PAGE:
Christianity on the threshold of the second-century was very much involved in self-definition. And depending on where you might have lived, the Christianity you would have known, and the Jesus you would have known, would be very different.
Keep in mind that at this time there was no New Testament. Scripture was the Jewish scriptures, which themselves were still in the process of canonization. The Christians were reading the Torah and the prophets and the wisdom literature.
And the Christians were producing their own writings and these were circulating. Someone had collected Paul's letters into a little book, and that was traveling around. Books that contained stories and sayings of Jesus were also circulating and this was known as the memoirs of the apostles and also the "gospel."
The eyewitness generation was dead. The second generation was old and beginning to die. So they were busy trying to set down their memories and interpretations and practices.
The end of the world hadn't arrived, even with the destruction of the Temple. This delay continued to be a major problem, and two things resulted. First there was an intensification of apocalyptic expectations, dreams, visions, and hopes. It is in this period that Revelation is written, the visions of Hermas are recorded, and millenarian hopes emerge. Second there is a feeling of settling down and waiting, of postponement and the continued need to set into place a church as a permanent institution. So this is the period when different communities put into place hierarchies of power, and women begin to struggle to stay in power. The easy charismatism of the early movement is vanishing (or perhaps better, going under ground).
The Temple in Jerusalem had been destroyed. The Jews were trying to redefine their traditions so that they would survive in synagogues without the Temple and the cult. The Christians were part of this redefinition. The first generation had been Jewish. The second generation was beginning to experience turmoil and conflict in regard to this relationship. In the 80s, we hear about a serious conflict between Christian Jews and other Jews over how the traditions should be interpreted. Thus the author of the Gospel of Matthew reveals a Christian self-definition that is trying to win the Jewish debate and emerge as the new Judaism. This is probably taking place in western Syria, around Antioch. But then we begin hearing references in texts like John (I think from Alexandria) that they were no longer welcome in the local synagogues in the 90s CE. And the language in this text shows a community that has begun to define itself as something other than Jewish. There are the Jews and there are us, the gospel says.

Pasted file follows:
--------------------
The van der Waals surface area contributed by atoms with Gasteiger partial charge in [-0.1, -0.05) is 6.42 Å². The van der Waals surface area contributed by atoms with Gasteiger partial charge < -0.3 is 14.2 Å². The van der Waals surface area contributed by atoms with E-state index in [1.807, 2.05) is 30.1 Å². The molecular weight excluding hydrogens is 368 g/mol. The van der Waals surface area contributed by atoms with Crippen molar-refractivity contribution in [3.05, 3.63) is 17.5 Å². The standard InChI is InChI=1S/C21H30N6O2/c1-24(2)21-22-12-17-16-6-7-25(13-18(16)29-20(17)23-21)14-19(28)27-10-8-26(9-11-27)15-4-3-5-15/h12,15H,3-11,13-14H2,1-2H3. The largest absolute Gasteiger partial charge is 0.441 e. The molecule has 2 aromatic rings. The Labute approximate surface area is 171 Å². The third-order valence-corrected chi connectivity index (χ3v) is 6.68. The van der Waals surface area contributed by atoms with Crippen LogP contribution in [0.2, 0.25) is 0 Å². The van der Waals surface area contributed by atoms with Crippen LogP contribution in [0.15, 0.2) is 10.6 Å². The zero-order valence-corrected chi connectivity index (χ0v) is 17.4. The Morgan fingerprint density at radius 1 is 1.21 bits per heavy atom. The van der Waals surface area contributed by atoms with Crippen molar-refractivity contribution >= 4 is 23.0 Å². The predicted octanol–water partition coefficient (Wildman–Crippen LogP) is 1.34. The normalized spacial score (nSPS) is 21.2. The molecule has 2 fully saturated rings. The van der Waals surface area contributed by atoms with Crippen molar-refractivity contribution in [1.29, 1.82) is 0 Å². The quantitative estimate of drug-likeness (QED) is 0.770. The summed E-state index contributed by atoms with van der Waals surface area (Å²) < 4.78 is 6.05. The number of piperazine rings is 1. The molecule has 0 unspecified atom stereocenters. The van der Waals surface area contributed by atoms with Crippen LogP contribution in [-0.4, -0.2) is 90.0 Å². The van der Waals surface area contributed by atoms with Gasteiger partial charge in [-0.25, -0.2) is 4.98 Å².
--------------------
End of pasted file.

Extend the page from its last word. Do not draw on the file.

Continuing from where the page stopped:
I realize there has been the desire in recent scholarship to downplay the separation between Judaism and Christianity in this period, even pushing it to Nicaea. But this position just cannot be supported from the literature unless we turn a blind eye on half of what this literature says. The separation is something well underway by the beginning of the second century, and, depending on the community you were involved with, may already have been achieved by mid-second century (as we will see for certain with Marcionite Christian churches and the Sethian Christian churches and, I would argue, for some Apostolic Christian churches).
It is my opinion that during this struggle emerged a radical monotheism in the Jewish tradition which shut out the possibility of divine mediators, while Christianity developed further the earlier monaltrous Jewish tradition which reserved worship for the 'big guy' but recognized particular angels as intermediaries who could be called upon for aid. The Angel of YHWH is particularly important in this regard, as is the KAVOD figure and the NAME itself. All of these represent the hypostasizing of the hidden YHWH who was beyond direct contact. I'm not sure what to label this form of worship, but it is not the radical monotheism that the Jewish rabbis decided upon and enforced.